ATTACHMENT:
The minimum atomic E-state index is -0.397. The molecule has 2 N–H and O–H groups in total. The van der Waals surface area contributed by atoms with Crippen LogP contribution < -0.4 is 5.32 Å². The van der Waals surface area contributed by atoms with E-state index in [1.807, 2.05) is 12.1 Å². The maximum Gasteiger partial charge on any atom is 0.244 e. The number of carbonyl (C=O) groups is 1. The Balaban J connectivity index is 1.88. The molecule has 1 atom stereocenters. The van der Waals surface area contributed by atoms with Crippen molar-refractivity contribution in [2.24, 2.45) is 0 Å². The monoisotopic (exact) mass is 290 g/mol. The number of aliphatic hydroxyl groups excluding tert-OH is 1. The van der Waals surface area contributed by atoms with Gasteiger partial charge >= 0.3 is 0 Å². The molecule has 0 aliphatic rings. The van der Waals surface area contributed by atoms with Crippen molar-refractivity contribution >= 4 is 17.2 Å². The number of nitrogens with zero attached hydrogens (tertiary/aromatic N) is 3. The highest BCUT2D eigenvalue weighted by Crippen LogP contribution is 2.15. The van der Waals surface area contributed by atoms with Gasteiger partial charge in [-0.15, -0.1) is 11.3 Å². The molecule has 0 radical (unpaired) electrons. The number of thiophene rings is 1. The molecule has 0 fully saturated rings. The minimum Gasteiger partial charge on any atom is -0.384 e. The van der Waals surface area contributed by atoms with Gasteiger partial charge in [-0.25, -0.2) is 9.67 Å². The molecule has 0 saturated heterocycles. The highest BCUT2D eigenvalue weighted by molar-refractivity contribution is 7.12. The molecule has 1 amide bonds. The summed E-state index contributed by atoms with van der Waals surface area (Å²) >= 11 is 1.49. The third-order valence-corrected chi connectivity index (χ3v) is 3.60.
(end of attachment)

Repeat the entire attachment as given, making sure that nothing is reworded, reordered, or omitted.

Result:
The minimum atomic E-state index is -0.397. The molecule has 2 N–H and O–H groups in total. The van der Waals surface area contributed by atoms with Crippen LogP contribution < -0.4 is 5.32 Å². The van der Waals surface area contributed by atoms with E-state index in [1.807, 2.05) is 12.1 Å². The maximum Gasteiger partial charge on any atom is 0.244 e. The number of carbonyl (C=O) groups is 1. The Balaban J connectivity index is 1.88. The molecule has 1 atom stereocenters. The van der Waals surface area contributed by atoms with Crippen molar-refractivity contribution in [2.24, 2.45) is 0 Å². The monoisotopic (exact) mass is 290 g/mol. The number of aliphatic hydroxyl groups excluding tert-OH is 1. The van der Waals surface area contributed by atoms with Gasteiger partial charge >= 0.3 is 0 Å². The molecule has 0 aliphatic rings. The van der Waals surface area contributed by atoms with Crippen molar-refractivity contribution >= 4 is 17.2 Å². The number of nitrogens with zero attached hydrogens (tertiary/aromatic N) is 3. The highest BCUT2D eigenvalue weighted by Crippen LogP contribution is 2.15. The van der Waals surface area contributed by atoms with Gasteiger partial charge in [-0.15, -0.1) is 11.3 Å². The molecule has 0 radical (unpaired) electrons. The number of thiophene rings is 1. The molecule has 0 fully saturated rings. The minimum Gasteiger partial charge on any atom is -0.384 e. The van der Waals surface area contributed by atoms with Gasteiger partial charge in [-0.25, -0.2) is 9.67 Å². The molecule has 0 saturated heterocycles. The highest BCUT2D eigenvalue weighted by molar-refractivity contribution is 7.12. The molecule has 1 amide bonds. The summed E-state index contributed by atoms with van der Waals surface area (Å²) >= 11 is 1.49. The third-order valence-corrected chi connectivity index (χ3v) is 3.60.